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4 possible penalties when charged with domestic violence

On Behalf of | May 25, 2022 | Domestic Violence

Allegations of domestic violence can lead to a host of issues for the person accused. Not only do you get arrested or taken out of the home where you live, but you could find yourself facing criminal charges and numerous kinds of consequences.

While you may not relish the idea of going to criminal court, defending yourself against domestic violence allegations will be the only way to avoid the four serious consequences listed below.

Criminal penalties

Even if you enter a guilty plea, there is no guarantee that a judge will be lenient when sentencing you in a domestic violence case. You will also have a violent record that will affect you for life.

The degree of the offense will dictate the penalties you face. A misdemeanor domestic violence charge could mean up to a year in state custody and $5,000 in fines. A Level 3 felony charge, on the other hand, could mean as long as 16 years in prison. The age of the other person and the extent of the alleged harm done will determine the charges. If someone dies, the accused could face a Level 2 felony that carries up to 30 years in prison.

Career and educational consequences

Many employers have zero-tolerance policies for criminal convictions, felony offenses or violent criminal charges. Depending on the charges in your case, a company might terminate your employment if you plead guilty or get convicted.

Even if you keep your job, you may find that your upward mobility within the company comes to a halt. Your criminal record could also affect you when you go to apply for another job or seek enrollment at a college.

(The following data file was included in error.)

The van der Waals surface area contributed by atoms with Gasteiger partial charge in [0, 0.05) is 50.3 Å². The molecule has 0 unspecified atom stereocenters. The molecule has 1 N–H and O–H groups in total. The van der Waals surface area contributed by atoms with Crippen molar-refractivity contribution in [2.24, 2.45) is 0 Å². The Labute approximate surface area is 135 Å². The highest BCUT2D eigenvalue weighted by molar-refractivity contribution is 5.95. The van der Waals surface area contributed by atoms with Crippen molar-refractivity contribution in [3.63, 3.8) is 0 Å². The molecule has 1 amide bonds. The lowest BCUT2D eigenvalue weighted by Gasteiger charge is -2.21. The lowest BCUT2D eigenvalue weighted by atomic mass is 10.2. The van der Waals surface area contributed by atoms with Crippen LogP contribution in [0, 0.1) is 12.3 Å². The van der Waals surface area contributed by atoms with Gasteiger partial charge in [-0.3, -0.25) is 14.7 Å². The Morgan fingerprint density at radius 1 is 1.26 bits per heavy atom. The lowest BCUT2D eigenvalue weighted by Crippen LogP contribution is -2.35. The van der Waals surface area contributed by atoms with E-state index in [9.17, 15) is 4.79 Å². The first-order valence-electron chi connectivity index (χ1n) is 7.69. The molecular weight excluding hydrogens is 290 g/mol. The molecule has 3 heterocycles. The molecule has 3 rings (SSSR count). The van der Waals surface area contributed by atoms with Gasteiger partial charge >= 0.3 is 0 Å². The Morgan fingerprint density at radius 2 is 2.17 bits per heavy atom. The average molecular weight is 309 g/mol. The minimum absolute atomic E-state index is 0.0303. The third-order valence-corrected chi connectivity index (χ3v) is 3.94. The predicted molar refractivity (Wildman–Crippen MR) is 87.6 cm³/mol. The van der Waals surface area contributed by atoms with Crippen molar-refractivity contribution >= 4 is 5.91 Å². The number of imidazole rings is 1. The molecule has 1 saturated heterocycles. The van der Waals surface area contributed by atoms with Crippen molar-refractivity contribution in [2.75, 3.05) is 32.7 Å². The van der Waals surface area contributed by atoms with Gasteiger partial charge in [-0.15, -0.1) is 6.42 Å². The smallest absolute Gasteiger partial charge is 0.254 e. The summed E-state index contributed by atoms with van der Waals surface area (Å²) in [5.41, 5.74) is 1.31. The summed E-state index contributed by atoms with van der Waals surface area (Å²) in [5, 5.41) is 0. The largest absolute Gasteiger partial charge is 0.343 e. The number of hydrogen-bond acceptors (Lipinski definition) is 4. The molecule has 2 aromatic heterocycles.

Second Amendment rights and profession

There are federal rules about domestic violence convictions that will affect firearm owners in particular. Any domestic violence conviction, even a misdemeanor offense, will make it illegal for you to possess firearms in the future.

The restrictions on your firearm ownership will potentially affect your career. Those who work in law enforcement, in the military or in private security may not be able to continue their careers after a domestic violence conviction affects their firearm ownership rights.

Child custody rights

Whether the accusations against you involve a child or a romantic partner, a conviction could affect your rights as a parent. In any future custody matter, a prior domestic violence conviction could give the other party ammunition against you. A judge might agree with them that you should have less time with the children or no unsupervised access whatsoever.

Pleading guilty does not eliminate any of these consequences and may put you at higher risk of certain penalties. Only defending yourself against the domestic violence allegations will eliminate the possible consequences you face.